Feeling ‘Stuck?’ This Might Be Why….
Everyone has within them a slate of beliefs and assumptions; including limiting beliefs and false assumptions. I think it is right here where so many people, including myself, get stuck in life and leadership. We buy into our limiting beliefs and false assumptions and positive forward movement ends.
As I’ve thought about my own limiting beliefs and false assumptions, I’ve also visited with other clergy in a variety of contexts. I think there are some common limiting beliefs and false assumptions among clergy which include the following:
- The pastor has to be the expert.
- The pastor is “THE” leader of the church.
- This church will never change.
- The laity don’t appreciate me or respect me.
- And many more…
Personally, my primary limiting belief has been that I need to be the expert. As I look back on my leadership and my role as pastor in local churches I can see where that belief has, occasionally, propelled me to be better because I’ve done the work to become an ‘expert’ on a situation, topic, or issue. However, more often, this has been a limiting belief and false assumption that has kept me from asking for help where needed, or from seeking out a true expert for help, or from developing another leader who actually has the potential to lead in that situation, topic, or issue. I discovered this limiting belief through working with my coach, visiting with a mentor, and through the process of professional coach training.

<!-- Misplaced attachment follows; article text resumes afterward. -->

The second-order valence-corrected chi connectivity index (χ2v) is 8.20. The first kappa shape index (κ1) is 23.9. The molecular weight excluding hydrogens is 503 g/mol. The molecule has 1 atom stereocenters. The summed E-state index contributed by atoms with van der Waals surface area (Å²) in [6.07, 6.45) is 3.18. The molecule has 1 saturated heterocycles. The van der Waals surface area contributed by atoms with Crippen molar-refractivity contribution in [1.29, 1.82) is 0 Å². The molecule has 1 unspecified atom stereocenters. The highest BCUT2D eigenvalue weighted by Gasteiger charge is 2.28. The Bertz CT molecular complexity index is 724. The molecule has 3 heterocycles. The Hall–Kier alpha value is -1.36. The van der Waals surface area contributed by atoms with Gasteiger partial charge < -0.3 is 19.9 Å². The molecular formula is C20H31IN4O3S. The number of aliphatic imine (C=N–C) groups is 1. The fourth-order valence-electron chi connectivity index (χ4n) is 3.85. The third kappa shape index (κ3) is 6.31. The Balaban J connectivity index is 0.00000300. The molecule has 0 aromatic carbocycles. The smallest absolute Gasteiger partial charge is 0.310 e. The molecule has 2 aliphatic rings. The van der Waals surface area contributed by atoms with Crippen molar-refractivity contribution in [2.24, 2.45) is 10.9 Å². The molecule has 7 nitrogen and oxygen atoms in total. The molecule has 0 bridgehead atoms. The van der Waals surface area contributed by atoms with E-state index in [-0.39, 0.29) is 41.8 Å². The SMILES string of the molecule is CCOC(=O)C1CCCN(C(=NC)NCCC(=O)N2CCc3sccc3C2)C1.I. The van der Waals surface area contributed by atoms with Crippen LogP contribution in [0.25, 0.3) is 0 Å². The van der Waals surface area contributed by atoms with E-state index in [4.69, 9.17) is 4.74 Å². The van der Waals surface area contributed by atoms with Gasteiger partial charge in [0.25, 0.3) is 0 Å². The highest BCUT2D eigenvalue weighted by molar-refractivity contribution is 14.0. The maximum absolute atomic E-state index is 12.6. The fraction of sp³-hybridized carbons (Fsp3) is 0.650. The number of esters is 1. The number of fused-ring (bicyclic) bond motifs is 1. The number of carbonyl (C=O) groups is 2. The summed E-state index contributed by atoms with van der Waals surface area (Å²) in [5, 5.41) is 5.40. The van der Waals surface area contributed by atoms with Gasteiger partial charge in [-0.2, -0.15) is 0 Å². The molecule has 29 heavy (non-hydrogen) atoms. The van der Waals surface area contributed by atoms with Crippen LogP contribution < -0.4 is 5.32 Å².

This new awareness came about very much like the metaphor of peeling an onion. It was not the issue I thought I was working on, rather, it became the issue as we peeled back the onion layer after layer until I was suddenly aware that this limiting belief was what I really need to work on. As I worked with my coach I found myself becoming more and more curious about ‘what was underneath’ the issue I thought I was working on. My coach asked the clarifying questions that allowed me to finally articulate my limiting belief. In the act of articulating my limiting belief I became aware of having a new perspective on the situation and therefore open to new ways of understanding the situation. We were drilling down below the surface issue to the core of the real issue and new awareness was created.
As I reflect on this experience I can see where my coach was listening for the bigger context, missing pieces, and especially for when the ‘shift’ happened in my thinking. He maximized that moment with powerful questions and affirmation which solidified my new awareness. I also realize that I may never have reached this new awareness without the help of a professional coach. This may illustrate another limiting belief or false assumption that many, if not most, pastors have, ‘I’m all alone in this.’ Pastor, you don’t have to do life and ministry alone!
If you want to know more about coaching just look at my new coaching page on this blog, HERE…
Grace and Peace, Rich